How do I convert kg/yr to volume/year?
I was told to use density and to flip the units to m^3/kg - but that's not density, no? Does it make sense to do it that way?
So, instead of 1300kg/m^3 it's 1m^3/1300kg ?
- A.J.Lv 71 month agoFavorite Answer
If you flip the units, you also flip the number in the same way.
The density of water is 1000 kg/m3 at 4 °C (39 °F).
That makes it 1m3/1000kg or written like 1/1000 m3/kg
If water flows at 55,000 kg of water per year, how many cm3 of water per second?
(55,000 kg/yr) x (1/1000 m3/kg) = 55 m3/yr is the first step to m^3/year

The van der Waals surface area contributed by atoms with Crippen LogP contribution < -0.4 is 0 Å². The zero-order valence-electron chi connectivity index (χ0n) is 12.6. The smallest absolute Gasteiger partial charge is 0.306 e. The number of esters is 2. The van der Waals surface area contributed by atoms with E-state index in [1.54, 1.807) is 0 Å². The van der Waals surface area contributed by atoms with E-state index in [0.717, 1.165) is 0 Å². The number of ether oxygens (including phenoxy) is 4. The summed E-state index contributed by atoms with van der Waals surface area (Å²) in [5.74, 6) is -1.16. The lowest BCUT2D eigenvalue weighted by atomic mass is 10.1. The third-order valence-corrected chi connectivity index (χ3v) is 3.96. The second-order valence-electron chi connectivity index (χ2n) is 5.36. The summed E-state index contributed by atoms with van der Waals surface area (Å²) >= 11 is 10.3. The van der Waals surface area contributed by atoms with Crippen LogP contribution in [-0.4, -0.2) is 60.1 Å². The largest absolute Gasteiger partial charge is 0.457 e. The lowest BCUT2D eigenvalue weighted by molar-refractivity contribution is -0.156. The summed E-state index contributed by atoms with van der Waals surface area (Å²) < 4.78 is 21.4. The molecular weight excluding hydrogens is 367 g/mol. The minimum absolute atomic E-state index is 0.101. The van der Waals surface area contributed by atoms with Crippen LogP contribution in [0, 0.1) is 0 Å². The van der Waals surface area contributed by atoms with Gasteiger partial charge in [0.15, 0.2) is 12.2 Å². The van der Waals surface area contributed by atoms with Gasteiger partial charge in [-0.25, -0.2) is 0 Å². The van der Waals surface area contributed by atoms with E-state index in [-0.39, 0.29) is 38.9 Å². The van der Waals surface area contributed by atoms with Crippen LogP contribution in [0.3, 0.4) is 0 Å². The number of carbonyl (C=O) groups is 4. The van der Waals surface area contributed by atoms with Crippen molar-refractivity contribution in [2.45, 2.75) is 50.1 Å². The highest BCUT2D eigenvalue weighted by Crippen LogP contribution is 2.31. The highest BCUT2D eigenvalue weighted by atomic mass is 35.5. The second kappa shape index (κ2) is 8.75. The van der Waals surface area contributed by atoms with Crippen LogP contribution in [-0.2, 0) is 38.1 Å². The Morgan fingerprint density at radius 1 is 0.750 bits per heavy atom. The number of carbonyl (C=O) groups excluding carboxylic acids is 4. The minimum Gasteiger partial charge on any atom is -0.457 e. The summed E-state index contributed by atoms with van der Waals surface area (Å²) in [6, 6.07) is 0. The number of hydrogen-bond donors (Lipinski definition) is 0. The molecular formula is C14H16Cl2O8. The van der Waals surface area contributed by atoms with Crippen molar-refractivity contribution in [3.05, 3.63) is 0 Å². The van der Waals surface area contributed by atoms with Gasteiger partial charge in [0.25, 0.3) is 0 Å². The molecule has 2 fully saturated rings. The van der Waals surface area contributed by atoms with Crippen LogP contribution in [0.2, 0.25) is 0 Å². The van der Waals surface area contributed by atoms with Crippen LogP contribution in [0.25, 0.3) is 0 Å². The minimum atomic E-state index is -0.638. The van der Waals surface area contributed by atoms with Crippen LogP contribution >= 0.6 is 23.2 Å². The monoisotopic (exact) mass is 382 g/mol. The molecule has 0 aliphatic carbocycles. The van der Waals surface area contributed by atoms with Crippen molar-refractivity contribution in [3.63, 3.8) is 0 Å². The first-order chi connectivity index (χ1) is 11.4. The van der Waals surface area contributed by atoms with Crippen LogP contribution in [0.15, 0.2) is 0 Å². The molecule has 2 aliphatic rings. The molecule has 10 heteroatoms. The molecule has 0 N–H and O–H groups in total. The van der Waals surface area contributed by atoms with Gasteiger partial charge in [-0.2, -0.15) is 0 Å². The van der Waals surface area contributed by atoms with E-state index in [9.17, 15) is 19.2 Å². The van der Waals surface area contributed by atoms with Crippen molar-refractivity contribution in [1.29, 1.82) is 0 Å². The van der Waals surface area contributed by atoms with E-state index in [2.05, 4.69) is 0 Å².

1 m^3 is 100x100x100 cm^3 = 1,000,000 cm^3
1 year approximates as 365.25 days or 8,765.76 hours or 525,945.6 minutes
or 31,556,736 seconds
(55 m^3/year) x 1,000,000 cm^3/m^3 x 1 year / 31,556,736 seconds
You multiply numbers and cross-out units
55,000,000 / 31,556,736 cm^3/second
1.743 cm^3/second for 55,000 kg/year water flow
Get familiar with using units.
Per your update, you understand the concept, and try a few examples converting units.
- 1 month ago
Since density=mass/volume, then volume=mass/density. So, volume = kg/(kg/m^3) the kg cancel each other and you're left with m^3 - a volume! Viola!
- MarkLv 71 month ago
You don't. Density, size, and mass are three completely different units. That's like asking "what is 32F in feet"?